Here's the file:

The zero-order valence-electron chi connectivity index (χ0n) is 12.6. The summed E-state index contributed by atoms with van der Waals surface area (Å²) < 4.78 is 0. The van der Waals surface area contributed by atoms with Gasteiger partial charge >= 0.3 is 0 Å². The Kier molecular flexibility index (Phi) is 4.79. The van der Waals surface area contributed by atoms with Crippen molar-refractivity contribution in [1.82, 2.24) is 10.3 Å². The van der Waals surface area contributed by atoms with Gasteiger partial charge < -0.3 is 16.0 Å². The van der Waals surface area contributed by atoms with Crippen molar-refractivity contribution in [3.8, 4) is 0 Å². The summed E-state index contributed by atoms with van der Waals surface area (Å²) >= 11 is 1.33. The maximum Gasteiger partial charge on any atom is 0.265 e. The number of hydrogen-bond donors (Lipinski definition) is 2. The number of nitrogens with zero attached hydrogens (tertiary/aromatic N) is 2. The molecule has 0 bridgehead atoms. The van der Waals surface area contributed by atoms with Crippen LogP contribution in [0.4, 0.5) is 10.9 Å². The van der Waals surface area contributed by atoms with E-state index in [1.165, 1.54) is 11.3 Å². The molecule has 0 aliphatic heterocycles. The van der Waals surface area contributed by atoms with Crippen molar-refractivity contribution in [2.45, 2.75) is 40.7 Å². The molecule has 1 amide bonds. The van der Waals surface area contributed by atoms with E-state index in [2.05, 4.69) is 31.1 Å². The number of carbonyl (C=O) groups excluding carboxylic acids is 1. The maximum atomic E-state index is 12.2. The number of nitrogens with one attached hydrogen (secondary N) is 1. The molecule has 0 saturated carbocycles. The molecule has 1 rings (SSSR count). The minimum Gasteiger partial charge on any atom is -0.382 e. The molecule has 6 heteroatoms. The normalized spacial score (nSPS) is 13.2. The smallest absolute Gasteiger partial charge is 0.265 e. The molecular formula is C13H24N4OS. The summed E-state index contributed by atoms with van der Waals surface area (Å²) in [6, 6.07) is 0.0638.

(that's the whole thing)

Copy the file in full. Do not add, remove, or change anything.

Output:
The zero-order valence-electron chi connectivity index (χ0n) is 12.6. The summed E-state index contributed by atoms with van der Waals surface area (Å²) < 4.78 is 0. The van der Waals surface area contributed by atoms with Gasteiger partial charge >= 0.3 is 0 Å². The Kier molecular flexibility index (Phi) is 4.79. The van der Waals surface area contributed by atoms with Crippen molar-refractivity contribution in [1.82, 2.24) is 10.3 Å². The van der Waals surface area contributed by atoms with Gasteiger partial charge < -0.3 is 16.0 Å². The van der Waals surface area contributed by atoms with Crippen molar-refractivity contribution in [3.8, 4) is 0 Å². The summed E-state index contributed by atoms with van der Waals surface area (Å²) >= 11 is 1.33. The maximum Gasteiger partial charge on any atom is 0.265 e. The number of hydrogen-bond donors (Lipinski definition) is 2. The number of nitrogens with zero attached hydrogens (tertiary/aromatic N) is 2. The molecule has 0 bridgehead atoms. The van der Waals surface area contributed by atoms with Crippen LogP contribution in [0.4, 0.5) is 10.9 Å². The van der Waals surface area contributed by atoms with E-state index in [1.165, 1.54) is 11.3 Å². The molecule has 0 aliphatic heterocycles. The van der Waals surface area contributed by atoms with Crippen molar-refractivity contribution in [2.45, 2.75) is 40.7 Å². The molecule has 1 amide bonds. The van der Waals surface area contributed by atoms with E-state index in [2.05, 4.69) is 31.1 Å². The number of carbonyl (C=O) groups excluding carboxylic acids is 1. The maximum atomic E-state index is 12.2. The number of nitrogens with one attached hydrogen (secondary N) is 1. The molecule has 0 saturated carbocycles. The molecule has 1 rings (SSSR count). The minimum Gasteiger partial charge on any atom is -0.382 e. The molecule has 6 heteroatoms. The normalized spacial score (nSPS) is 13.2. The smallest absolute Gasteiger partial charge is 0.265 e. The molecular formula is C13H24N4OS. The summed E-state index contributed by atoms with van der Waals surface area (Å²) in [6, 6.07) is 0.0638.